Food Waste

JAMESTOWN, NEW YORK (March 21, 2017) -- Cornell Cooperative Extension of Chautauqua County’s Expanded Food and Nutrition Education Program would like to bring awareness to a growing national problem-food waste. According to the USDA, about 90 billion pounds of edible food goes uneaten each year in the United States. This costs most people about $370 each year. As our world population continues to grow, the need for more awareness on this issue will become greater. Less food loss and waste can help save money, improve food access, and protect natural resources. Food waste makes up the largest component going into landfills which has negative effects on our environment and leads to unnecessary costs for processing the waste.

Everyone has a responsibility to keep our earth and resources protected. Here are a few things we can do: become more mindful about planning, purchasing, protecting, preserving, storing, re-purposing, donating and recycling food. Being conscious of your family’s food waste can also help you save money. Prepare food according to family size to minimize food waste. Use leftovers to try new recipes and stretch meals throughout the week. Another key to reducing food waste is keeping a clean, organized food pantry and refrigerator. Food is less likely to go to waste when you use older foods first and you can see what foods need to be eaten first. Do you have non-perishables that are not being used? There are many shelters, food banks, and faith-based organizations that will accept donations to feed others in need of food.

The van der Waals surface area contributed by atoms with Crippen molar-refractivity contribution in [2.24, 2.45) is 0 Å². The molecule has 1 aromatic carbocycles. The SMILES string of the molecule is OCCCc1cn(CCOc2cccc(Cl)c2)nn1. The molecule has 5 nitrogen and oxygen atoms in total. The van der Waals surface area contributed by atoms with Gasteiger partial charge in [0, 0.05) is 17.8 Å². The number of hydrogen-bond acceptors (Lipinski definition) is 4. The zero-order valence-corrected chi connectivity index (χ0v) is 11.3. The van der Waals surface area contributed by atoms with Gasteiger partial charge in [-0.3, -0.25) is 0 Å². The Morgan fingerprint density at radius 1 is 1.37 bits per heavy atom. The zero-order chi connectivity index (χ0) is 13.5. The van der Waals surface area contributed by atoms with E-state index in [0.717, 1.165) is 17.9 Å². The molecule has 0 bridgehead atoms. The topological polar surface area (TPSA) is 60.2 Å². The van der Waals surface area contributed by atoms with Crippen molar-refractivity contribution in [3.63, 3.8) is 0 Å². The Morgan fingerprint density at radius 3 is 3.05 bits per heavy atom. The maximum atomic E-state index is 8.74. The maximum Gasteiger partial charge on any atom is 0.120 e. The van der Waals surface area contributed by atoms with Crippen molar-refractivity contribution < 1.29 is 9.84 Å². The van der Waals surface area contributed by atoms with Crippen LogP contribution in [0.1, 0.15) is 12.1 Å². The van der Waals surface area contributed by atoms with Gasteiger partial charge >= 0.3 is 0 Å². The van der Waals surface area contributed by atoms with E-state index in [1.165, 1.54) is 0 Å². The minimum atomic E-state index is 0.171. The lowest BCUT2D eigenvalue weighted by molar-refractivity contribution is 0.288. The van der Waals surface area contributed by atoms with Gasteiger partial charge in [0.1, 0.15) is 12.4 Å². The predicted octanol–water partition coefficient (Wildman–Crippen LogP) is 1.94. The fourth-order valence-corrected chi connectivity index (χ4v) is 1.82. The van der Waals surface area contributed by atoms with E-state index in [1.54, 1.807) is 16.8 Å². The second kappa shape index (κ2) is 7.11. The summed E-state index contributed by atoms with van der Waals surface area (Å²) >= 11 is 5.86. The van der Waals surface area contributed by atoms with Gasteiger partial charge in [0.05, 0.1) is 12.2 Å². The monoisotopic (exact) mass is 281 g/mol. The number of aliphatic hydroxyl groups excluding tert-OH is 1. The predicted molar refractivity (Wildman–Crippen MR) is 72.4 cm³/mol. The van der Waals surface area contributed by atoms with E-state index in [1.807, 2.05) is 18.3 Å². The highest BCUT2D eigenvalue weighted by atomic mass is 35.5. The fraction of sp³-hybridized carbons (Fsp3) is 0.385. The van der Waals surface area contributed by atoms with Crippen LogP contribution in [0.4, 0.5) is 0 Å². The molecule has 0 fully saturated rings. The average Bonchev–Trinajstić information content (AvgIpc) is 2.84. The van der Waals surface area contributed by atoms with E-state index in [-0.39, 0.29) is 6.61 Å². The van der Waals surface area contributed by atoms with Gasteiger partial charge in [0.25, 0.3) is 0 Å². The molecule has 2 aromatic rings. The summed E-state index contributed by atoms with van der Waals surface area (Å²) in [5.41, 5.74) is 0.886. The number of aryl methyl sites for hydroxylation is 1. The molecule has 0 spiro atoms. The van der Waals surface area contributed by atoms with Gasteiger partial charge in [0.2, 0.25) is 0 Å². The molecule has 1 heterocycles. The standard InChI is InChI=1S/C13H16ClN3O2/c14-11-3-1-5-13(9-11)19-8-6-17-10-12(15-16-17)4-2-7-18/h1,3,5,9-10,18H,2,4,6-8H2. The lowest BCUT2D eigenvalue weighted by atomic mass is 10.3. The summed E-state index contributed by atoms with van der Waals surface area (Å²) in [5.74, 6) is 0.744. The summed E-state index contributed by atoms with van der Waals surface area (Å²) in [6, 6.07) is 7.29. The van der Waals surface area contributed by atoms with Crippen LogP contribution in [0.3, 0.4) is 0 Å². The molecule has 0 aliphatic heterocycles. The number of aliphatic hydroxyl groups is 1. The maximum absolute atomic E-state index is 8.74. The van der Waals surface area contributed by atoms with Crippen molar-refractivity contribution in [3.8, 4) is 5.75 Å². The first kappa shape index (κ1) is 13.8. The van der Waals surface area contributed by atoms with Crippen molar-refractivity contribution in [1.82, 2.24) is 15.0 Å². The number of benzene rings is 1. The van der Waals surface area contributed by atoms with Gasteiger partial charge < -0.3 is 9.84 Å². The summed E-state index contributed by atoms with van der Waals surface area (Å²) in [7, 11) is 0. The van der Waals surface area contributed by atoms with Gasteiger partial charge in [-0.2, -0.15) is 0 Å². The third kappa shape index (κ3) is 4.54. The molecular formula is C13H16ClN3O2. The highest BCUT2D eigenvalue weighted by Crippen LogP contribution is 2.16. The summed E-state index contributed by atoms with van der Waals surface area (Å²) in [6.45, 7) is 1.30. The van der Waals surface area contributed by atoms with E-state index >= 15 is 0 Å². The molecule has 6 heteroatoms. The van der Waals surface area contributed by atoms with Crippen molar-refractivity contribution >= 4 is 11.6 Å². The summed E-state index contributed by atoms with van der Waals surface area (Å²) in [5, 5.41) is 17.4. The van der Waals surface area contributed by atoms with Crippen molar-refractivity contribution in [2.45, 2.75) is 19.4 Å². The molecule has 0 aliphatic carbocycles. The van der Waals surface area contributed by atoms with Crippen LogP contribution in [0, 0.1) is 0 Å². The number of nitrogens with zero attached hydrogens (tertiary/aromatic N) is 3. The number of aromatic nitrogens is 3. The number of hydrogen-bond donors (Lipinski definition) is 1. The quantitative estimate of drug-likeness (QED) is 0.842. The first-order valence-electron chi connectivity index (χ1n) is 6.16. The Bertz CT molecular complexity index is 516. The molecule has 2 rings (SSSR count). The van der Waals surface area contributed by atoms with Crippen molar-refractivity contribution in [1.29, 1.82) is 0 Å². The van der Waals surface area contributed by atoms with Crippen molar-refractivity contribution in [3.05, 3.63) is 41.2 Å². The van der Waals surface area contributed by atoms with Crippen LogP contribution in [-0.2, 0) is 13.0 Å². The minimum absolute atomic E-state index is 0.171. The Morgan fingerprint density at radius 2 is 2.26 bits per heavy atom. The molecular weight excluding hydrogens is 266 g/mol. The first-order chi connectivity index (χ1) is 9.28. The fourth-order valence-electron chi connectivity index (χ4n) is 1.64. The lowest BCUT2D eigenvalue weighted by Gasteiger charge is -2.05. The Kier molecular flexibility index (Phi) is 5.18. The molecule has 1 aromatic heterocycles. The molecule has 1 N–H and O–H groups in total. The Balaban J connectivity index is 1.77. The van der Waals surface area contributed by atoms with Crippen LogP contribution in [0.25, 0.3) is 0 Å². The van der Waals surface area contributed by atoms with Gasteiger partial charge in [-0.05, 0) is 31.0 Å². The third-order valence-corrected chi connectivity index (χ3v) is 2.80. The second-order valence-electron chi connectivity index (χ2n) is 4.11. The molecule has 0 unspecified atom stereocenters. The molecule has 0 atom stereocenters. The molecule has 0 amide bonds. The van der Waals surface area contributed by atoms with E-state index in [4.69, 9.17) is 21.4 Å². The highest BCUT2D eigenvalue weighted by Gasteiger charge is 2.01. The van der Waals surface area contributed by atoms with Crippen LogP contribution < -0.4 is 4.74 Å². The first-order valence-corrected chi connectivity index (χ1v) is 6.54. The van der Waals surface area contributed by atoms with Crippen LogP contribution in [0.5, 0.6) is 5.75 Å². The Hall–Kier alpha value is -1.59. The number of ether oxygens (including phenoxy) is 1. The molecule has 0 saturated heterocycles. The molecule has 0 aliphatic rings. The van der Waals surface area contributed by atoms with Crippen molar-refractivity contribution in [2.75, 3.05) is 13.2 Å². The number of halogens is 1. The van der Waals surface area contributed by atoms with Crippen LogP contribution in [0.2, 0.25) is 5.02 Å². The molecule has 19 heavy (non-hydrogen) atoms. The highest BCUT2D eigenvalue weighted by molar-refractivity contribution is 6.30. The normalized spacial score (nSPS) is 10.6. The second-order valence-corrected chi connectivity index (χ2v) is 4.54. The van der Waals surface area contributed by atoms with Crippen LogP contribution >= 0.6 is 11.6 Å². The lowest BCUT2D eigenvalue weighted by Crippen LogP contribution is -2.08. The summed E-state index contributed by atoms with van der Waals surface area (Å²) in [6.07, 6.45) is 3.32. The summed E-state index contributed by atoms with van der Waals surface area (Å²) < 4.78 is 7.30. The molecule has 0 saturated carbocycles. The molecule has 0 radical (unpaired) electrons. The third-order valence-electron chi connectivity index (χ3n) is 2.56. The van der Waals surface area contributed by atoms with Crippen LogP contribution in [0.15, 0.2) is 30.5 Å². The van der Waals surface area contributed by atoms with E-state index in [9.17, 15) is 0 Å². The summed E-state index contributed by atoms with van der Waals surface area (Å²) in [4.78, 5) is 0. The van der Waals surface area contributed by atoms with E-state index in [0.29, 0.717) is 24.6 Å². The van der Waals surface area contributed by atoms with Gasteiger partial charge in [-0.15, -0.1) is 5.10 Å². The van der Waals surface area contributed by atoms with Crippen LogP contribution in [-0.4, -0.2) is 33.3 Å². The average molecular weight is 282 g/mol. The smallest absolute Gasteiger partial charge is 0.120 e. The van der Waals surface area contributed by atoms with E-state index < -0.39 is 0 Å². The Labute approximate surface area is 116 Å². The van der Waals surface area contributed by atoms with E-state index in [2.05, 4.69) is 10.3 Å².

For more information on what you can do, and ideas to help reduce waste, go to

The EFNEP Program is one of many programs offered by Cornell Cooperative Extension of Chautauqua County (CCE-Chautauqua). CCE-Chautauqua is a subordinate governmental agency with an educational mission that operates under a form of organization and administration approved by Cornell University as agent for the State of New York. It is tax-exempt under section 501(c) (3) of the Internal Revenue Code. The association is part of the national cooperative extension system, an educational partnership between County, State, and Federal governments. As New York’s land grant university Cornell administers the system in this state. Each Cornell Cooperative Extension association is an independent employer that is governed by an elected Board of Directors with general oversight from Cornell. All associations work to meet the needs of the counties in which they are located as well as state and national goals. For more information, call 716-664-9502 or visit our website at Cornell University Cooperative Extension provides equal program and employment opportunities.


Else Alonge
Nutrition Educator

Last updated March 21, 2017